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Stevensville woman injured when e-cigarette explodes

STEVENSVILLE — A 19-year-old Cloverfields woman was injured Friday, March 16, when her electronic cigarette exploded, catching her clothes on fire.

According to a report from the Maryland State Fire Marshal’s Office, the woman said the device exploded as she was getting it out of her purse. She threw it away from her body, and her father helped her remove her burning clothing and extinguish the fire, the report said.

Kent Island Volunteer Fire Department responded to the woman’s home at 3 Genevieve Court shortly after 1 p.m. There were some black marks on the wall, but no fire when firefighters arrived, said KI 1st Assistant Chief Tracy Schulz.

The woman sustained first- and second-degree burns to her right arm, abdomen, and left thigh, said Deputy State Fire Marshal Brad Childress. She was taken by ambulance to Johns Hopkins Bay View Medical Center in Baltimore, where she was treated and later released.

The fire marshal’s office ruled the cause of the fire as accidental.

The lithium-ion battery exploded, Childress said, adding the brand was a Reuleaux RX200. She was using it with an Aspire Cleito 120 Electronic Cigarette.

Schulz said this was the first case he could remember KIVFD responding to that involved an electronic cigarette.

Childress didn’t know if it was the first case in Queen Anne’s County, but it was not the first case in Maryland this year.

In January, a Sykesville man was changing the batteries on his e-cigarette when it exploded, burning his chest, arms and face. He suffered burns to 18 percent of his body, according to the Fire Marshal’s Office.

A July 2017 report by the U.S. Fire Administration, “Electronic Cigarette Fires and Explosions in the United States 2009 – 2016,” called the combination of an e-cigarette and a lithium-ion battery “a new and unique hazard.”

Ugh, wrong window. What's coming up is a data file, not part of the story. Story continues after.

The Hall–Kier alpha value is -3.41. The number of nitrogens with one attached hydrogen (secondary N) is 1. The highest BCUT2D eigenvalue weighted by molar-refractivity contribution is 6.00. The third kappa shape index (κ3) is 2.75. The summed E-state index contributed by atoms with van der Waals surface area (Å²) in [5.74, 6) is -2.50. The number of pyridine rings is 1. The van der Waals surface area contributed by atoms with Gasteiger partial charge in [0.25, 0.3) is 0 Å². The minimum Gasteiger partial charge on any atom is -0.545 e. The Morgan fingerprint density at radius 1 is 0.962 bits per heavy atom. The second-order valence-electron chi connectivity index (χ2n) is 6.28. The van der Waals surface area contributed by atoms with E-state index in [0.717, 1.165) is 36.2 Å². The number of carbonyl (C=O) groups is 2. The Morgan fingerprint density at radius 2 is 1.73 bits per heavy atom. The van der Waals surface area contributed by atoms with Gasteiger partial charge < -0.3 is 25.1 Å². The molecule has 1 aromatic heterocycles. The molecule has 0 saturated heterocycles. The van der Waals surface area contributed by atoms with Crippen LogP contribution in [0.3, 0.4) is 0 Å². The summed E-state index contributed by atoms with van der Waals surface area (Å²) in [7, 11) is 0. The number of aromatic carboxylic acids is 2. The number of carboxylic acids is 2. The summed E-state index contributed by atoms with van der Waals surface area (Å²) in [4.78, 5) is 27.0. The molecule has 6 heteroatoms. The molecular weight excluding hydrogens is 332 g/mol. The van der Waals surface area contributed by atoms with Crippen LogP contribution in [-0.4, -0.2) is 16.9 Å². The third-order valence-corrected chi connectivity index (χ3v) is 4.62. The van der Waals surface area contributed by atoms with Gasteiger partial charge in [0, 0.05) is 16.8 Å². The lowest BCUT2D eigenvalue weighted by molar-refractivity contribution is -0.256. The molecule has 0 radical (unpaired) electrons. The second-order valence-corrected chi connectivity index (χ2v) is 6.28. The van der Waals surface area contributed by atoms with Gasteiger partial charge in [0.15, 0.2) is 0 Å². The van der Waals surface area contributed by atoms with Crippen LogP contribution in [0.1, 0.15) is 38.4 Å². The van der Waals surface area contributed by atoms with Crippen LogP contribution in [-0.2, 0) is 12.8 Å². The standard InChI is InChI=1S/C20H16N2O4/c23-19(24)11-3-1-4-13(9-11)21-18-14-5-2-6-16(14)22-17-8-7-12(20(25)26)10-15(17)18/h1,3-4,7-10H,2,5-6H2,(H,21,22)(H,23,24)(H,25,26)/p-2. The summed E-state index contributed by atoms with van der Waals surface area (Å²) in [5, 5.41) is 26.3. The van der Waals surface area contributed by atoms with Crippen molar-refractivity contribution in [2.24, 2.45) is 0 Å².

Some key points of the report:

• Fires or explosions caused by the batteries used in electronic cigarette are uncommon; however the consequences can be devastating and life-altering for the victims.

• Between January 2009 and December 31, 2016, 195 separate incidents of explosion and fire involving an electronic cigarette were reported by the U.S. media. These incidents resulted in 133 acute injuries. Of these injuries, 38 (29 percent) were severe.

• To date, there have been no deaths in the United States caused by electronic cigarette fires or explosions.

More than half of the incidents happened when the device was either in a pocket or actually in use.

Childress said users should check for recalls and take safety precautions.

While e-cigarettes are not a Food and Drug Administration approved product, the FDA has offered recommendations to help avoid potential battery malfunctions:

1. Consider using vapes with safety features — such as firing button locks, vent holes and protection against overcharging.

2. Keep your vape covered – don’t let it come into contact with coins or loose batteries in your pocket.

3. Never charge your vape with a phone or tablet charger — always use the charger that came with it.

3. Don’t charge your vape overnight — or leave it charging unattended.

4. Replace the batteries if they get damaged or wet — if your vape gets damaged and the batteries are not replaceable, contact the manufacturer.

Angela Price/Bay Times